The reason is because life gloriously grants us every opportunity to finally be freed from the painful entrapments within ourself– and does not STOP gloriously granting us these opportunities.
The most impactful way (to get our attention) life can do this for us, is through our close personal relationships.
Because of the disowning of ‘flaws’, people have forever been judging themselves, holding themselves up to some unreachable benchmark, and feeling totally inadequate for not reaching it.
This self-judgement creates intense and painful separation within oneself. It creates feelings of not being acceptable and not being worthy of belonging. It creates the addiction of having to get ‘more’, or appear as ‘more’ to make oneself finally feel worthy enough to be loved.
Of course this is a bottomless pit.
How can a person be authentic when they are carrying so much inner shame? They either have to hide from life to avoid the risk of the painful rejection they believe their defective self will receive, or they have to be in life as a False Self – someone else than who they really are, in order to try to be acceptable.
Accepting Imperfections Equals Belonging
When we take the journey out of the insanity of this flawed illusion, and into our inner being towards being conscious, we understand just how damaging the beliefs of being imperfect, defective and not good enough are – and how it sabotages our ability to feel worthy of connection.
We also understand that it is this unworthiness which is the root of the pain, fear, unloving and abusive patterns within relationships.
We start to understand that connectedness must start within – it needs to begin with the purging of our own sense of shame, and a deep inner acceptance that we are never going to be perfect, there will always be others who have more, are prettier, smarter etc, and none of those criteria have anything at all to do with how connected, loved and loving and accepted we can be in life.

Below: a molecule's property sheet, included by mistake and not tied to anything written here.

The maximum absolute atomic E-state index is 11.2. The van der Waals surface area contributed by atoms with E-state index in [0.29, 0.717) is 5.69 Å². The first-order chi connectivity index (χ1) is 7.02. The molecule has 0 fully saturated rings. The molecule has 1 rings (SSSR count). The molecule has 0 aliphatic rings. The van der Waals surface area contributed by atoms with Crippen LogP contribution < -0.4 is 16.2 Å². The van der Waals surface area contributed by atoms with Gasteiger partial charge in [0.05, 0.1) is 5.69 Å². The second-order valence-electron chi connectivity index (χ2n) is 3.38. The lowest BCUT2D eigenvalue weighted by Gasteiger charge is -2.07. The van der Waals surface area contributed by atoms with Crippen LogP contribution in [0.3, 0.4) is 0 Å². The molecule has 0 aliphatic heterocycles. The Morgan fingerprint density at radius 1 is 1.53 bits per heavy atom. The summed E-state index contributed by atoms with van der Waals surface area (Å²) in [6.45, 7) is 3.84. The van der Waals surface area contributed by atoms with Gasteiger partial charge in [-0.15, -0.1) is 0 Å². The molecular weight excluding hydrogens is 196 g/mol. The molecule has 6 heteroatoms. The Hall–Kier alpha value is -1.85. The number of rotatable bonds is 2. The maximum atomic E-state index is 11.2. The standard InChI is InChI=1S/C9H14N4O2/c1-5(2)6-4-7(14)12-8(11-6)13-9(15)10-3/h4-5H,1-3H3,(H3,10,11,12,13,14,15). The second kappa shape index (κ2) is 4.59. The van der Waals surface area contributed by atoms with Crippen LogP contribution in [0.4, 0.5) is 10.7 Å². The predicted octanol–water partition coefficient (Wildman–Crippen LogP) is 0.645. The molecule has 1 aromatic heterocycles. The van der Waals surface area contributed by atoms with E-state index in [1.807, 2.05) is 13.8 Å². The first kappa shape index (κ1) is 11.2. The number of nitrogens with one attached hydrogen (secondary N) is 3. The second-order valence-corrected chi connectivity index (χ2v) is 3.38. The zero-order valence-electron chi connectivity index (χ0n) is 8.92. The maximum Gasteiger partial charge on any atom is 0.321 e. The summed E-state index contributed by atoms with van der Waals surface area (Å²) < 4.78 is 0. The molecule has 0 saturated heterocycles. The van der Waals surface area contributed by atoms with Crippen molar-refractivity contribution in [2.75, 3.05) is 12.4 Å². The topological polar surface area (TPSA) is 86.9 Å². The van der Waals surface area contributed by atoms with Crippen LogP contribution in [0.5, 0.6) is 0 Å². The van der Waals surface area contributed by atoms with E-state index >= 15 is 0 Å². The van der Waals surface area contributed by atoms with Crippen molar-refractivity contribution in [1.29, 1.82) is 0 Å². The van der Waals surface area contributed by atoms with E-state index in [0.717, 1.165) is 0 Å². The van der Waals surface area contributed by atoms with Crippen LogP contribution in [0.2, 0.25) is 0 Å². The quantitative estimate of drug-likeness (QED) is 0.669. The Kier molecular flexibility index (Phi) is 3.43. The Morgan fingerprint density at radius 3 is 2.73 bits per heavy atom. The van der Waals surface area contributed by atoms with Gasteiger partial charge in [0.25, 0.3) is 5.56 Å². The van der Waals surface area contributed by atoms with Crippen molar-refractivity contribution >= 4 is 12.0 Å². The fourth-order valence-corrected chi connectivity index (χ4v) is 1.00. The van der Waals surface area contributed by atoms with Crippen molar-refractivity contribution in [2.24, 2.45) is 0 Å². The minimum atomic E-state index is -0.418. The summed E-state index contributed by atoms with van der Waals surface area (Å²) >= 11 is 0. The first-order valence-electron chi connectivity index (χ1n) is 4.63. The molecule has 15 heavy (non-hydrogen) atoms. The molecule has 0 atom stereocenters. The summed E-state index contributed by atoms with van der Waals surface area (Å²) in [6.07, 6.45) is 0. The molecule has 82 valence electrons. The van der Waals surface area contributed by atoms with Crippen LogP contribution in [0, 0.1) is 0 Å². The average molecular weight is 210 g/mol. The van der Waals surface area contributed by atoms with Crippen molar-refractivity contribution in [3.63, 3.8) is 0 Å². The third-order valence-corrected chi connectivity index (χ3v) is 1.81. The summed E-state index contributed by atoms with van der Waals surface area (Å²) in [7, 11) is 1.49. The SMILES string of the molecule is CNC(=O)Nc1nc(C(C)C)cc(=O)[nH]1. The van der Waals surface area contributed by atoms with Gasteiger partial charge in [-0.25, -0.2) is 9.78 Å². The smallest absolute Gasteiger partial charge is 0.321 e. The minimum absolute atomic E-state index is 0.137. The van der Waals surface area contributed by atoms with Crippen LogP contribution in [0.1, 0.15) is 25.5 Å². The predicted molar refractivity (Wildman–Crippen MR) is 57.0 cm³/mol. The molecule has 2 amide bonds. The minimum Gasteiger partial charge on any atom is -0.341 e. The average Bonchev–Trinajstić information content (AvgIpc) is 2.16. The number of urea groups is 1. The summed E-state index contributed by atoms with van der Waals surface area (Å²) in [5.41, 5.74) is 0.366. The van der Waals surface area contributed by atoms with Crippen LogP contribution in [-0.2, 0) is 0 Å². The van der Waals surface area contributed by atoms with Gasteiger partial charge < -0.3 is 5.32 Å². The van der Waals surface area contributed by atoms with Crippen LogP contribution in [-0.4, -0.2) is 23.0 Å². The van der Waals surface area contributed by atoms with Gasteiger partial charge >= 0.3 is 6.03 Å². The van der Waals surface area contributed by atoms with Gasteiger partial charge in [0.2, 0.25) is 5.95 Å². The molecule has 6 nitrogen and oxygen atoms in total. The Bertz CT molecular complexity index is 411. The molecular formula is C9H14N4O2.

Brene Brown a leader in the studies of vulnerability and shame found through her statistical research that the one factor that granted people love, connection, healthy relationships and sense of belonging was the ability to be real and vulnerable.
In effect what this means is that these people did not carry the shame of being defective, they were able to accept themselves ‘warts and all’ and present themselves as authentic people to others. These people did not hold the beliefs that their not so perfect parts made them unloveable, and these people did not have a set of unrealistic conditions placed on themselves. They did not live their lives by some crazy competitive and unrealistic criteria in order to feel worthy of being love.
These people simply felt and knew they were worthy of love.
Shame Becomes Blame
When we understand how shame works, we know that the intensely painful inner feeling of shame leads to internalisation and / or projection. Shame always becomes blame. It leads to blaming oneself and others.
A deep insidious belief of being defective means that others will be assigned as defective also.
Shame is the most destructive emotion to intimate relationships. This is why narcissists find every reason to discredit and demean their intimate partners. In effect the partner can never be ‘good enough’ and this is exactly what the narcissist deeply feels about him or herself.
Intense inner shame creates malignant disconnection and destruction within relationships.